Sex and the Synod: Focusing on the beauty of marriage and its value

FILE -- Oct. 6, 2014: Pope Francis, center, arrives for the afternoon session of a two-week synod on family issues at the Vatican.

FILE -- Oct. 6, 2014: Pope Francis, center, arrives for the afternoon session of a two-week synod on family issues at the Vatican.  (AP)

The synod meeting in Rome, convened by Pope Francis on October 5, seeks ways to meet the pastoral needs of marriages and families.One objective of the summit, which runs for two weeks, is to find ways to better communicate the meaning of marriage, and its value.

I have been working on that myself for years, and I can attest to the difficulty.

I am a physician, and I teach sex-ed to hundreds of eighth graders every year. I like to think it’s the most vitally important class they’ll attend that year, and maybe the most important during their careers at school.

My husband says "Chastity Day," the morning program organized by our local archdiocese and attended by all the Catholic school eighth graders, is unattractively named. Certainly the term “chastity” is almost universally misunderstood, and causes hysterical titters in our middle school audience.

He thinks “Marriage Day” would be more apt. He may be right.

What I teach to all those captive school children is the concept of marriage. Marriage as it was understood in the West over the last hundreds of years: a sacred, indissoluble bond, where each spouse seeks the good of the other, and together they welcome and nurture their children.


We teach them that sex inside that bond of marriage is good and even holy, but outside that bond it brings nothing but trouble and heartache.

We even stage a wedding for them, with a young blushing bride in a beautiful white gown, and a proud groom standing bravely by her side. The children listen, fascinated, to the words of the couple as they promise to stay together until death parts them, no matter what the future may throw at them.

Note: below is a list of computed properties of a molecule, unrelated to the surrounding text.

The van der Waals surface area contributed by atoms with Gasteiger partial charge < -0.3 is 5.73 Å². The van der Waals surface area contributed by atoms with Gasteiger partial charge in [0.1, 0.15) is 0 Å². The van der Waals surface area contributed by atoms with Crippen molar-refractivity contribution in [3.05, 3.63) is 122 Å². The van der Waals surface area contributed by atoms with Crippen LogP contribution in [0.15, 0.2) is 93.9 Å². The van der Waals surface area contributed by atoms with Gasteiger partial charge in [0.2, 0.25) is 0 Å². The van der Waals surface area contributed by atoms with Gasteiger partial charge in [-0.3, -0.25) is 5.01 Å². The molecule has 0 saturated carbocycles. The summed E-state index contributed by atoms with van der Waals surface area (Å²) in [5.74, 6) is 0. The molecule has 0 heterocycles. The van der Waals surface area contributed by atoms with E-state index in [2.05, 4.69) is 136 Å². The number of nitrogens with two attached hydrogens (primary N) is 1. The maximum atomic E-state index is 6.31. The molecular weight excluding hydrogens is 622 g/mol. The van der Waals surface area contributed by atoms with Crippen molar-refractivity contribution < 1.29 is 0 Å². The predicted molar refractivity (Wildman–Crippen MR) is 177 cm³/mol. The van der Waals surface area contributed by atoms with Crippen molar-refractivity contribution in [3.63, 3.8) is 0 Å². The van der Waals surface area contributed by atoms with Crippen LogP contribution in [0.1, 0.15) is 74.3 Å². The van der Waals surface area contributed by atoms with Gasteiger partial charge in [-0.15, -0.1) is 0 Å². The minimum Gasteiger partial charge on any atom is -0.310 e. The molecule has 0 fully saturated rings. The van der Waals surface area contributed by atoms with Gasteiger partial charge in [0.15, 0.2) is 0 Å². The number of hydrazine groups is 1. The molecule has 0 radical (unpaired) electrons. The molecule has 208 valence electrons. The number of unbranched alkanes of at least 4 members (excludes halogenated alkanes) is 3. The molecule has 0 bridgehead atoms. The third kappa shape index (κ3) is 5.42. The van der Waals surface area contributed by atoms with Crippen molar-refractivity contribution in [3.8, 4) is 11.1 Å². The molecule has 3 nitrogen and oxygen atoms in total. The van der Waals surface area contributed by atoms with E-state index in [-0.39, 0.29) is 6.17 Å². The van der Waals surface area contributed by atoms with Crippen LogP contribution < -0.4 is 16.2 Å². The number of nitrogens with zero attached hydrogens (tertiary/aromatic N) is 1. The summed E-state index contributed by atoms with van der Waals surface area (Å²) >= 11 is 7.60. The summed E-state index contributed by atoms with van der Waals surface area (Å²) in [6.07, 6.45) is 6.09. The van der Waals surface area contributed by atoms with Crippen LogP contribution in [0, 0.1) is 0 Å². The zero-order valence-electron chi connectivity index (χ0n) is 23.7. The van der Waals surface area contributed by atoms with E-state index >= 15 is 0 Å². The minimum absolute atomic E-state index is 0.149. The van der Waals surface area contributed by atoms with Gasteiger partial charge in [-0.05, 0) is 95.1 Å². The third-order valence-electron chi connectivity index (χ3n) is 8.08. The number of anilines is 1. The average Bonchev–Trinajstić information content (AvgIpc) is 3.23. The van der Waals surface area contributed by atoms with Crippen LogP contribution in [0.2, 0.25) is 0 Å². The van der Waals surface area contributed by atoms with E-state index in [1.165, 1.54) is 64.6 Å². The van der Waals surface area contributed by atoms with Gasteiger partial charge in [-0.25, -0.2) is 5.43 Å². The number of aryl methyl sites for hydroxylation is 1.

When I’m talking to them about saving sex for marriage, when you can be sure that your loved one treasures you above all things and if a baby comes along you’ll both be overjoyed (if a little scared), I know I’m telling them something they won't hear anywhere else.

On TV, in the movies and in music lyrics, they are told all the time that sex is a great pastime, with no sad consequences, and that if you abstain you must be a real loser. In that world, condoms always work perfectly and STD’s never happen.

Chastity, or sexual self-control, is something they’ve been told they don't have. They have urges, needs, and desires, and those should be satisfied.

When a “wanted” baby comes along, a guy may step up to the plate and marry the mother, or he might not. Either way the baby will do great, because fathers are overrated. And in that world, marriages automatically end when one of the spouses says: “I’m just not in love anymore. I deserve to be happy.”

The version of marriage the Church promotes couldn’t be more different. It’s based on Christ’s words that a married couple must be regarded as a single person, or, as He said:“one flesh.” So marriage is for life.

This is a terribly romantic idea, easily understood by any one who has ever been truly in love. Lovers have always promised eternal love to their beloved, and the Christian ideal is fidelity to that tremendous promise.

The promise is not to “be in love” perpetually, but to“love” perpetually, seeking the spouse’s good as earnestly as we seek our own good, and never walking away.

This exalted vision of Christian marriage was something everyone aimed for, just a generation or two ago. Not everyone succeeded of course, but mothers and fathers everywhere taught their children that they were worthy of that kind of commitment, and that they should wait for that magnificent love to come along, and not settle for less.

If the children I teach only have the popular culture to go by, then they do not know that kind of love exists. Everywhere around them they see people settling for less than nothing. To quote C.S. Lewis, nowadays we are “like an ignorant child who wants to go on making mud pies in a slum because he cannot imagine what is meant by the offer of a holiday by the sea.”

Now, I know, and the bishops at the synod know, that marriage is no day at the beach!

My husband and I have been married for 20 years, and he likes to say they’ve been the six happiest years of his life. But the Christian vision of marriage has pulled us through, and has given us the conviction we’ve needed to hold on during the rough patches.

The Church, at the aynod, is trying to get that Christian concept of the marriage sacrament back into the mainstream.

It may seem more merciful, given the situation on the ground, to accept divorce, cohabitation, and remarriage as the new normal. The truth is, real mercy lies in proclaiming the fidelity and commitment humans are really capable of.

It’s going to be real tough. But if they succeed, it’s possible that millions of people will look up from their muddy puddles and head out to the sparkling sea. That would be a marvelous thing.